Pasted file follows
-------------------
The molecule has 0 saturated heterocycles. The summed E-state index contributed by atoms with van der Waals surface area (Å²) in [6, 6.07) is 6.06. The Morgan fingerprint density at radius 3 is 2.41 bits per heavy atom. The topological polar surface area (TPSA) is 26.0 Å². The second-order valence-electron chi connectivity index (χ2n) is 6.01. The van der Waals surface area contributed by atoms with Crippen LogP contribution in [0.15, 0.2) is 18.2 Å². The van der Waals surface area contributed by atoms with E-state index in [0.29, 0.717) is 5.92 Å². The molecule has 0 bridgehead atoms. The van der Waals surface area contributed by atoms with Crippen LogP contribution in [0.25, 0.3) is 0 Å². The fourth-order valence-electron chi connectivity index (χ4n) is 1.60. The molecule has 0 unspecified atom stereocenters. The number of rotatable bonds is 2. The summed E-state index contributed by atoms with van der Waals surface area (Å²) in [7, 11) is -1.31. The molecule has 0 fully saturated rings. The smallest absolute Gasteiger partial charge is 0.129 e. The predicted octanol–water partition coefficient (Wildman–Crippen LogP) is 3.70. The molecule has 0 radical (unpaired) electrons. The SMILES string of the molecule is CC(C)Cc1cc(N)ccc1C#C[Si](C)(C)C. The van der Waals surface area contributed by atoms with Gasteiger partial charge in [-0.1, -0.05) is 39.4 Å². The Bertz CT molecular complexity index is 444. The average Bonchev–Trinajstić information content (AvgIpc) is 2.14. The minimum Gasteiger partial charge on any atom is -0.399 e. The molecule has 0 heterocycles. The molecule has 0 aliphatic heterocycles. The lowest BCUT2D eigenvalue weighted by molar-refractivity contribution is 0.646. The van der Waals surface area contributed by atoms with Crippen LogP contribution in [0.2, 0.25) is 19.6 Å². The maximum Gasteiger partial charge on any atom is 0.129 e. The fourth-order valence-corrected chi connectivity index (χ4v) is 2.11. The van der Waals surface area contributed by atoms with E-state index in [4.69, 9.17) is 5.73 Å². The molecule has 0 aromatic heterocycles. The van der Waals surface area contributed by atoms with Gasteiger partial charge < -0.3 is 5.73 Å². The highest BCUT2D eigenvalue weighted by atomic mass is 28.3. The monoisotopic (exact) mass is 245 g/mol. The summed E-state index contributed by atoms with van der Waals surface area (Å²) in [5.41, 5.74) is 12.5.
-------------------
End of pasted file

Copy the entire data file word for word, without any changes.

The molecule has 0 saturated heterocycles. The summed E-state index contributed by atoms with van der Waals surface area (Å²) in [6, 6.07) is 6.06. The Morgan fingerprint density at radius 3 is 2.41 bits per heavy atom. The topological polar surface area (TPSA) is 26.0 Å². The second-order valence-electron chi connectivity index (χ2n) is 6.01. The van der Waals surface area contributed by atoms with Crippen LogP contribution in [0.15, 0.2) is 18.2 Å². The van der Waals surface area contributed by atoms with E-state index in [0.29, 0.717) is 5.92 Å². The molecule has 0 bridgehead atoms. The van der Waals surface area contributed by atoms with Crippen LogP contribution in [0.25, 0.3) is 0 Å². The fourth-order valence-electron chi connectivity index (χ4n) is 1.60. The molecule has 0 unspecified atom stereocenters. The number of rotatable bonds is 2. The summed E-state index contributed by atoms with van der Waals surface area (Å²) in [7, 11) is -1.31. The molecule has 0 fully saturated rings. The smallest absolute Gasteiger partial charge is 0.129 e. The predicted octanol–water partition coefficient (Wildman–Crippen LogP) is 3.70. The molecule has 0 radical (unpaired) electrons. The SMILES string of the molecule is CC(C)Cc1cc(N)ccc1C#C[Si](C)(C)C. The van der Waals surface area contributed by atoms with Gasteiger partial charge in [-0.1, -0.05) is 39.4 Å². The Bertz CT molecular complexity index is 444. The average Bonchev–Trinajstić information content (AvgIpc) is 2.14. The minimum Gasteiger partial charge on any atom is -0.399 e. The molecule has 0 heterocycles. The molecule has 0 aliphatic heterocycles. The lowest BCUT2D eigenvalue weighted by molar-refractivity contribution is 0.646. The van der Waals surface area contributed by atoms with Crippen LogP contribution in [0.2, 0.25) is 19.6 Å². The maximum Gasteiger partial charge on any atom is 0.129 e. The fourth-order valence-corrected chi connectivity index (χ4v) is 2.11. The van der Waals surface area contributed by atoms with E-state index in [4.69, 9.17) is 5.73 Å². The molecule has 0 aromatic heterocycles. The van der Waals surface area contributed by atoms with Gasteiger partial charge < -0.3 is 5.73 Å². The highest BCUT2D eigenvalue weighted by atomic mass is 28.3. The monoisotopic (exact) mass is 245 g/mol. The summed E-state index contributed by atoms with van der Waals surface area (Å²) in [5.41, 5.74) is 12.5.